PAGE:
Tedda, I can’t stop thinking about you. I read your article in yesterday’s paper about being released, in 1974, from the Michener Centre hospital. You had been unjustly imprisoned for nearly 20 years. I worked at that hospital while you were there. I am sorry, I don’t remember you. There were so many patients back then. Were you one of the silent ones, I often saw, your forehead pressed tightly against a tiny window, planning your escape?”
You write that, without warning, you were taken from the quiet farm you were brought up on and sent to live at the hospital. You couldn’t even ask why. Words, that sounded clear inside your head, became garbled when they came out of your mouth You were sent to a hospital for mental defectives because you were born with cerebral palsy. You were 15 years old.
We were both young women, in our twenties, when I started working at the hospital. I was fresh out of university, inadequately armed with my family ingrained stiff upper lip, politeness, and compassion. You had already been a patient for 14 years. I find myself walking those accursed grounds again, this time in my mind, tracing your probable journey. It was common to most patients.
Before you had time to unpack your bags, Dr. LeVann, the head of the hospital, sent you to have your appendix out . You were long overdue for sterilization. I worked at the teenagers’ cottage, Linden House. I remember a pretty 17-year-old patient who often told me of her plans to get married and have children. She didn’t know that she had been sterilized at 14. I hid my tears when she showed me her appendix scar.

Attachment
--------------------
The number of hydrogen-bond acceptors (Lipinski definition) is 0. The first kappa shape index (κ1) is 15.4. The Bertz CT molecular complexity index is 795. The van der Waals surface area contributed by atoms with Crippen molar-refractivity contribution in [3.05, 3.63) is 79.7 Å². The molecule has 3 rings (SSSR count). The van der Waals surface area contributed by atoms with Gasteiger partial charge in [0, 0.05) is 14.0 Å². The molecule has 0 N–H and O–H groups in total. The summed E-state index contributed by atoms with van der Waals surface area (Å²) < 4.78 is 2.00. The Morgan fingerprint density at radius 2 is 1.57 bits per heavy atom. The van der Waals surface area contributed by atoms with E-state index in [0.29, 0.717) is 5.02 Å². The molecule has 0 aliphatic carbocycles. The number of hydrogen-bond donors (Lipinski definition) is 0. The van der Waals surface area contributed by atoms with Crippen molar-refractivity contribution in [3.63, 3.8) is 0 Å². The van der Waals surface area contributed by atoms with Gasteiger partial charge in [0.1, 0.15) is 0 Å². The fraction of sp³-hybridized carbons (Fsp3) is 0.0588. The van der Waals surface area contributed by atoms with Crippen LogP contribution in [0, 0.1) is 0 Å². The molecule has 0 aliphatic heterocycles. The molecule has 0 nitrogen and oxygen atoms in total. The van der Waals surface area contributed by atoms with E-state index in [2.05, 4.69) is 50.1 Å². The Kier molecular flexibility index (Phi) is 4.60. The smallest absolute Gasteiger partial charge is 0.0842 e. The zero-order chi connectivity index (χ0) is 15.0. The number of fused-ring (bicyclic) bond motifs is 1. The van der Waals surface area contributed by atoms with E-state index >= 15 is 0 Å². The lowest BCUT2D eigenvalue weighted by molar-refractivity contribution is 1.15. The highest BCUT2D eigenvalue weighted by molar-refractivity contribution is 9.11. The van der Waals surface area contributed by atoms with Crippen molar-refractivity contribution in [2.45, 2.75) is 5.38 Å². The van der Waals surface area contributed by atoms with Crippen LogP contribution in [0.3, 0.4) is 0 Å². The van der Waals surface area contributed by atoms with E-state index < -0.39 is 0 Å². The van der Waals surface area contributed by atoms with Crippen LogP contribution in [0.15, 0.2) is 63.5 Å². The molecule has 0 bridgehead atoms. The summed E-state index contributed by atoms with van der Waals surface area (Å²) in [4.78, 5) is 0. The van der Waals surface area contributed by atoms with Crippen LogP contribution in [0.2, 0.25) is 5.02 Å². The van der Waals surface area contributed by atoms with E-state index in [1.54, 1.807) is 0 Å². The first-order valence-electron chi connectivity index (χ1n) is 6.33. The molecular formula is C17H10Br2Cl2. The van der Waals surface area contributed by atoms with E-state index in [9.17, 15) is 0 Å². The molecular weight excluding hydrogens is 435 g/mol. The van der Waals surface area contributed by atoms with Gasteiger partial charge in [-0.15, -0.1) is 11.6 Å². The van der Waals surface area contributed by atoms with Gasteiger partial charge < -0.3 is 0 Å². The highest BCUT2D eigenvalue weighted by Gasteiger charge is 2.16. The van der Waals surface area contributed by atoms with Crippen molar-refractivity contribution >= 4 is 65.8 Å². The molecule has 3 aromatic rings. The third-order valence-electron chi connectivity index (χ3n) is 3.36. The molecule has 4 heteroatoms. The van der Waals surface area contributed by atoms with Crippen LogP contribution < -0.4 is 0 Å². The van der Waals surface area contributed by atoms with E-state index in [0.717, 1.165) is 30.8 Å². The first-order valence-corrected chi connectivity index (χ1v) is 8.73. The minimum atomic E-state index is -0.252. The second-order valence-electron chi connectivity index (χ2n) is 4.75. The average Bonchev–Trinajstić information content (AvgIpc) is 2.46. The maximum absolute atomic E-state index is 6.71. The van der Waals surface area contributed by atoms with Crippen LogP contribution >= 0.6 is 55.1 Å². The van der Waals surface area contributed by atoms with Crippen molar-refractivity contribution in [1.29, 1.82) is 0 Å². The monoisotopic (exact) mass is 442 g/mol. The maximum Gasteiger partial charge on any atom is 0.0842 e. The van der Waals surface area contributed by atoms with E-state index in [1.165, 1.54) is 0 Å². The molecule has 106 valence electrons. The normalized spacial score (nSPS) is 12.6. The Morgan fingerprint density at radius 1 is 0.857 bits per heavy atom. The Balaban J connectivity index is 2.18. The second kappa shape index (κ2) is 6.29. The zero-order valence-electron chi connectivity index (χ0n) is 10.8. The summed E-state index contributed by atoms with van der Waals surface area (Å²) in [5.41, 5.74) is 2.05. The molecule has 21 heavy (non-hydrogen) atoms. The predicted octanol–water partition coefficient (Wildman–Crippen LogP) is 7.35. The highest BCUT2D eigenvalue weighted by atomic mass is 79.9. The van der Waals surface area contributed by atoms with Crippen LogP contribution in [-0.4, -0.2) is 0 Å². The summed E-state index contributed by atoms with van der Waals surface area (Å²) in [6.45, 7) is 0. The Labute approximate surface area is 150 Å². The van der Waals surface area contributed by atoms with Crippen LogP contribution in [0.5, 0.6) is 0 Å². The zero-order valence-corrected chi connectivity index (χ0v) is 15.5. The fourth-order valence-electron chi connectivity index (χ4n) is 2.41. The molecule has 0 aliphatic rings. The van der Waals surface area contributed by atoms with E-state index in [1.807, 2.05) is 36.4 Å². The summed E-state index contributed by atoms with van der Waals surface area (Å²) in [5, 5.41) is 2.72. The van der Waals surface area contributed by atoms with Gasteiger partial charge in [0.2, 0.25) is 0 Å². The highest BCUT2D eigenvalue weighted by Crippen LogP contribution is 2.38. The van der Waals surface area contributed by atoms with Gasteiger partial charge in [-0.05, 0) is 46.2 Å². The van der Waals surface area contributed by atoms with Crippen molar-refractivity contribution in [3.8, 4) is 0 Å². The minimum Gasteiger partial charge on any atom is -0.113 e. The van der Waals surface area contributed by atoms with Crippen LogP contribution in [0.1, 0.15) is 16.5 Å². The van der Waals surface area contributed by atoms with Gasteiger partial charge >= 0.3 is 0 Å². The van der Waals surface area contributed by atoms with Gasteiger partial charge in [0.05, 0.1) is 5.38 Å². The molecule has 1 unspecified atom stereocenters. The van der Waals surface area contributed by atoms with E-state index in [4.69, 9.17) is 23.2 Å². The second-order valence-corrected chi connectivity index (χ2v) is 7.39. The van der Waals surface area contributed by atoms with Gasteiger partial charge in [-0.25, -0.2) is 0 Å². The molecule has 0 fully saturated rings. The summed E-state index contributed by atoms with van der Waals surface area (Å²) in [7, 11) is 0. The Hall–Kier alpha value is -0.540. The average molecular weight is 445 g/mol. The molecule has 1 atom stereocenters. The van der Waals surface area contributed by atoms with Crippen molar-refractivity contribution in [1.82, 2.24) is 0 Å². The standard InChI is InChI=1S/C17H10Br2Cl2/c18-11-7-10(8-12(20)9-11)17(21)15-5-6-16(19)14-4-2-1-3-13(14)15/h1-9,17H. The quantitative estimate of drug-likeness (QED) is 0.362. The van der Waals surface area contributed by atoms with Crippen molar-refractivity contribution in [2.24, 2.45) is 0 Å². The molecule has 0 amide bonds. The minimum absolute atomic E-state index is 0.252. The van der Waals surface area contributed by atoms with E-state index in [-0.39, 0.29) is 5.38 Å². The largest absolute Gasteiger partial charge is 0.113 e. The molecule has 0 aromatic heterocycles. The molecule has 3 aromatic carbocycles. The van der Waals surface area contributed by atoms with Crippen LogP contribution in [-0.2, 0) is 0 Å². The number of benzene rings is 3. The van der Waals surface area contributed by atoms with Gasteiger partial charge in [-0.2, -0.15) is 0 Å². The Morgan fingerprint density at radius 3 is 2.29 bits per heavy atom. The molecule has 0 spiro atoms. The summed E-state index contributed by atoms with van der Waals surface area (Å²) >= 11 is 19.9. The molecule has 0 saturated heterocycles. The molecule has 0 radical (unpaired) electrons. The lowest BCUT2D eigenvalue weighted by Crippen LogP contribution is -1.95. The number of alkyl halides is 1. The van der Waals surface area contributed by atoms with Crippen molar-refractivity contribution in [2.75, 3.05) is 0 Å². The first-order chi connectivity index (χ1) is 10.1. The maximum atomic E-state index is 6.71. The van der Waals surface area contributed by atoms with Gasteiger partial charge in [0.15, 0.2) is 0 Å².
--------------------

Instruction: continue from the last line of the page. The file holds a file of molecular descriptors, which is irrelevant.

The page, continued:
Your parents came to see you once a week, on visiting day, for a few weeks. Each time, you thought they were going to take you home. After a few months they never came back. You waited for them every visiting day, for months, praying they would change their minds. They never did.
Because you couldn’t talk, you are placed on a women’s ward instead of with other teenagers. Your blue jeans and t-shirts are traded in for the baggy, tan-coloured, canvass dress that all women patients are forced to wear. Your lacy canopy bed, from your bedroom at home, is gone forever. It takes you a long time to remember which of the metal beds is yours in your new bedroom. There are so many beds lined up side-by-side. You are not allowed to put posters on the wall above your bed. There is no lock on the bathroom door.
The “quiet” rooms you spoke of, in your article, were actually isolation rooms used to intimidate and punish patients. Dr. LeVann ordered staff to send patients to a specific quiet room on one of the children’s wards. The deformed offspring housed on this ward were, he claimed, what a mental defective was doomed to bear.
Time slips back to the day of my job interview. I must have seen you on that day because I took a guided tour of every ward and cottage. We first entered a huge common room on the women’s ward. The walls and floors were bare. There was no...